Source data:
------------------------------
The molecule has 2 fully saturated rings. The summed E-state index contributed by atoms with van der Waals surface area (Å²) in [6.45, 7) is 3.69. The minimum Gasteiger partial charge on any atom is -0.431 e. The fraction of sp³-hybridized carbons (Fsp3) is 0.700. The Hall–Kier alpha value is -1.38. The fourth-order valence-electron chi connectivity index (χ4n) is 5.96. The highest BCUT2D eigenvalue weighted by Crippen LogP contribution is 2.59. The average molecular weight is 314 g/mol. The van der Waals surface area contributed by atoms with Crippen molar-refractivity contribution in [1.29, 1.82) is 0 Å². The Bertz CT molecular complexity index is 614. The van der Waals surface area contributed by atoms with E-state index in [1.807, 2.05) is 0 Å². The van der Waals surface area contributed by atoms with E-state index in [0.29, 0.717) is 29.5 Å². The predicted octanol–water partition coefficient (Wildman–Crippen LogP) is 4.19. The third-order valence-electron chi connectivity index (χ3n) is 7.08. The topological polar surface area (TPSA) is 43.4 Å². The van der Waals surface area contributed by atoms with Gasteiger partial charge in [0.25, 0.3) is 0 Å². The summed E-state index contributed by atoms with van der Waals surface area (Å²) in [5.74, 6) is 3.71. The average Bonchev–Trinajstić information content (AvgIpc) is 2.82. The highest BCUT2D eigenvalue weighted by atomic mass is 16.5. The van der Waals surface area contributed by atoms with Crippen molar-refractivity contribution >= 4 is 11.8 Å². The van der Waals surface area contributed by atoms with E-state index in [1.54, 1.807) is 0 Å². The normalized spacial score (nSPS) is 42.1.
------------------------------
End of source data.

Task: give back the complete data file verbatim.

The molecule has 2 fully saturated rings. The summed E-state index contributed by atoms with van der Waals surface area (Å²) in [6.45, 7) is 3.69. The minimum Gasteiger partial charge on any atom is -0.431 e. The fraction of sp³-hybridized carbons (Fsp3) is 0.700. The Hall–Kier alpha value is -1.38. The fourth-order valence-electron chi connectivity index (χ4n) is 5.96. The highest BCUT2D eigenvalue weighted by Crippen LogP contribution is 2.59. The average molecular weight is 314 g/mol. The van der Waals surface area contributed by atoms with Crippen molar-refractivity contribution in [1.29, 1.82) is 0 Å². The Bertz CT molecular complexity index is 614. The van der Waals surface area contributed by atoms with E-state index in [1.807, 2.05) is 0 Å². The van der Waals surface area contributed by atoms with E-state index in [0.29, 0.717) is 29.5 Å². The predicted octanol–water partition coefficient (Wildman–Crippen LogP) is 4.19. The third-order valence-electron chi connectivity index (χ3n) is 7.08. The topological polar surface area (TPSA) is 43.4 Å². The van der Waals surface area contributed by atoms with Gasteiger partial charge in [0.25, 0.3) is 0 Å². The summed E-state index contributed by atoms with van der Waals surface area (Å²) in [5.74, 6) is 3.71. The average Bonchev–Trinajstić information content (AvgIpc) is 2.82. The highest BCUT2D eigenvalue weighted by atomic mass is 16.5. The van der Waals surface area contributed by atoms with Crippen molar-refractivity contribution >= 4 is 11.8 Å². The van der Waals surface area contributed by atoms with E-state index in [1.54, 1.807) is 0 Å². The normalized spacial score (nSPS) is 42.1.